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  • 56 fighter planes zoom over Taiwan as a way to demonstrate power and harassment over the area. China is sending their airplanes over. 
  • Foreign Minister Joseph Wu expressed his concern on the matter, ““We are very concerned that China is going to launch a war against Taiwan at some point, even though the threat may not be imminent at this point,”. 
  • Ned Price says that China’s military is risking the peace they are striving for. In response, China says that the US is selling their weapons over to Taiwan.  

Sources

Al Jazeera

Tweets

All views expressed in this editorial are solely that of the author, and are not expressed on behalf of The Analyst, its affiliates, or staff.

Daily Brief

Salman Rushdie Severely Stabbed due to his Publication of the Book “The Satanic Verses”

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  • Salman Rushdie, an author, was severely stabbed in his neck and abdomen on stage by a suspect named Hadi Matar, causing him to be on a ventilator and potentially losing an eye.
  • An Iranian leader back in the 20th century wanted Rushdie killed because of his novel, Satanic Verses, that many Muslims found disrespectful. This led Salman to go into hiding for almost a decade.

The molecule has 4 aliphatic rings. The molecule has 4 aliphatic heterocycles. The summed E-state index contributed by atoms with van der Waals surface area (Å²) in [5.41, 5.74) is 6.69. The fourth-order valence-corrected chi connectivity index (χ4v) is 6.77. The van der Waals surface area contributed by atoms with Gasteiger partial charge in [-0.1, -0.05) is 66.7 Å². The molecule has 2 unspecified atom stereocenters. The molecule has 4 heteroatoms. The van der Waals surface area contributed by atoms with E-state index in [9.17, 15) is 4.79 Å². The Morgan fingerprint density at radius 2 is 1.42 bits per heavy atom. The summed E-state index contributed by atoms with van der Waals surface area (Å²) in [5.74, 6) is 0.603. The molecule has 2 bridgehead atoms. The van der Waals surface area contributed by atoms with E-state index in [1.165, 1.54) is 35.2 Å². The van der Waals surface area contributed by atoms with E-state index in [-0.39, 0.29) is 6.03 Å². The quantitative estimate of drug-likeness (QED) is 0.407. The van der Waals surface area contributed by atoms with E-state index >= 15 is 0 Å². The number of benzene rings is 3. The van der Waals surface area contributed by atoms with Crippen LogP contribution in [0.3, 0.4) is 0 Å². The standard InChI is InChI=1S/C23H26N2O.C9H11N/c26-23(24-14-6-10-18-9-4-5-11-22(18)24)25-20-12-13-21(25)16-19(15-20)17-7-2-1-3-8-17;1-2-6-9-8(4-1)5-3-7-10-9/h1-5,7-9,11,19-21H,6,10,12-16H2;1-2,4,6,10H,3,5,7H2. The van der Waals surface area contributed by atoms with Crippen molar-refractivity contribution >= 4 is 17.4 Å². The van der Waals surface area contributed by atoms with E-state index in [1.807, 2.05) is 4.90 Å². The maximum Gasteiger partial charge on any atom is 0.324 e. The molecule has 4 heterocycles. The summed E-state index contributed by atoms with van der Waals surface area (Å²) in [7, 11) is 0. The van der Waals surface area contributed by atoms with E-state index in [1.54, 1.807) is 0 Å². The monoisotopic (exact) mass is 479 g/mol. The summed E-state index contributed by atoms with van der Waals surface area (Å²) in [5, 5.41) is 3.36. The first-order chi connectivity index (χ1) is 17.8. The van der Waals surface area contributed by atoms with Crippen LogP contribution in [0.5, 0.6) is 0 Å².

• Translators from different countries reading this book were harshly stabbed to death when the book came out and Iranian leader, Ayatollah Khomeini called for Salman’s execution for three million dollars.
  • The Iranian government has not yet responded to this issue, but many Iranians in the media claim him to be an apostate who later became an atheist.

All views expressed in this editorial are solely that of the author, and are not expressed on behalf of The Analyst, its affiliates, or staff.

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Daily Brief

China Threatens Consequences if Pelosi Visits Taiwan

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  • US House of Representatives Speaker Nancy Pelosi has landed inTaiwan. Prior to the visit, China’s Foreign Ministry has voiced their disapproval, stating that “China will take resolute responses and strong countermeasures to defend its sovereignty and territorial integrity.”